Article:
“The image of Santibhattaraka [made by] Sohila, a [Brahmacharin, i. e., pandit of the Digambara or naked Jains].”

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Images of a seated Jinas (Ellora Cave No. 33: Jagannatha Sabha)

 

Beyond this is a chapel with shrine and the usual sculptures. Inside the hall on one of the pillars is another large nude image, with one line underneath:

Sri Nagavarma kriti pratima

The image made by Sri Nagavarma.”

Near the east end of the verandah, a stone stair leads to the upper story, and facing the bottom of it is a chapel sculptured much as the rest, Parshvanatha on the right, Gomata on the left, Indra and Indrani at the back, and Mahavira on the throne in the shrine.

The stair lands in the verandah of the grand hall, once all bright with painting, of which some smoked fragments still remain, especially of the roof. Two pillars of “broken square” pattern, with their pilasters connected by a low wall, support the front; two others with boldly moulded square bases and sixteen-sided shafts and capitals, with a low partition between, form the back of the verandah, dividing it from the hall; and twelve, four different patterns, surround the hall inside.

Colossal figures of Indra and Indrani, the one under a banyan, the other under a mango-tree, occupy the ends of the verandah, which is 14 feet high. The walls of the side and back aisles are divided into compartments filled with Jinas or Tirthankaras. The centre space on each end has a large Jina on a sinhasana: one on each side the shrine door is devoted to Parshvanatha and Gomata; and the others have two Mahaviras each, under different Bo-trees as with the Buddhas, but between the Bo-trees is a figure holding up a garland, and above him another blowing a conch, while at the outer sides are gandharvas.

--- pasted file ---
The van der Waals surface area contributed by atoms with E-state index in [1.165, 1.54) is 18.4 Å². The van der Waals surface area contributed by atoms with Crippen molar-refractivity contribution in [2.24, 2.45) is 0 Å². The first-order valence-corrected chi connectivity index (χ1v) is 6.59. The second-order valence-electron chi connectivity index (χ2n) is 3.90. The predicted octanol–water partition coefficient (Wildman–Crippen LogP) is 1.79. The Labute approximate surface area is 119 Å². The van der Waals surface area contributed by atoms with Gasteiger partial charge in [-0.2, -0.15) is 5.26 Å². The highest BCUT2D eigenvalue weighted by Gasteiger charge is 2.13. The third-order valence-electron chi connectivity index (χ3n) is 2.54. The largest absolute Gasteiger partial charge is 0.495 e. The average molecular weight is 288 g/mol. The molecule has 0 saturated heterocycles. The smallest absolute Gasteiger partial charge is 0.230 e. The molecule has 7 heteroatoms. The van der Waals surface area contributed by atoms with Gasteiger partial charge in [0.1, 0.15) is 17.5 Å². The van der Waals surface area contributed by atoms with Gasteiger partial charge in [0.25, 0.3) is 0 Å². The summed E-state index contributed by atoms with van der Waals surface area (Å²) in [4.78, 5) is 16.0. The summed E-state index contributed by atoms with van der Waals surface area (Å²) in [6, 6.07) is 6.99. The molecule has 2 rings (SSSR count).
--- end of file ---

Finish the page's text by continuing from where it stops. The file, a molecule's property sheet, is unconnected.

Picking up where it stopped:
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Wall painting of 9th century CE depicting Bahubali (Ellora Cave No. 32: Indra Sabha)

 

On the pilasters of each side the shrine door, is a tall nude guardian, and on the next pilaster a squat Mahavira. The door has two slender advanced pillars, beaten by the Brahmin guides to show the reverberation, and called by them the damru or drum of the idol. Over and around this door is a massive carving. The shrine, 12 feet 3 inches high, is, as usual occupied by Mahavira.

In the centre of the great hall has stood a quadruple image (chaumukha), now destroyed, in a sort of salunkha; and, over it on the roof, an immense lotus-flower on a square slab with holes in the four corners and centre, as if for pendant lamps.

A door in the south-east corner leads, through a cell with a sort of trough in the corner of it, and a natural hole in the roof, into a cave on the east side of the court. The few steps leading down to it occupy a small lobby carved all round with Jinas, etc. This hall has a verandah in front, and inside are four square pillars with round capitals. Gommata occupies a recess on the right, and Parshvanatha another on the left. Indra, with a bag in his left and a cocoanut in his right hand, occupies the south end of the verandah; while Indrani faces him in the entrance, - in fact much the same places as the supposed patrons occupy in Bauddha caves. Some scraps of painting still remain on the roof of this apartment.

Returning through the great hall, a door in the northwest corner leads through a small room into the temple on the west side corresponding to the last described. It has a carefully carved facade, the sculpture still sharp and spirited. In the entrance to it on the right hand is a four-armed Devi with two discs in the upper hands, and vajra in her left on her knee; and on the left another Devi, perhaps Sarasvati, eight-armed, with a peacock. The hall is exactly similar in plan to that on the east, but the four central pillars have the looped drooping capital of the great hall, and everything has been finished in the close-grained rock more elaborately and sharply. Indra, Gommata, and Parshvanatha recur in their usual positions.

Footnotes:
[1]
[2]
[3]
[4]
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The Jaina Gazette (1935)

Compiled by PK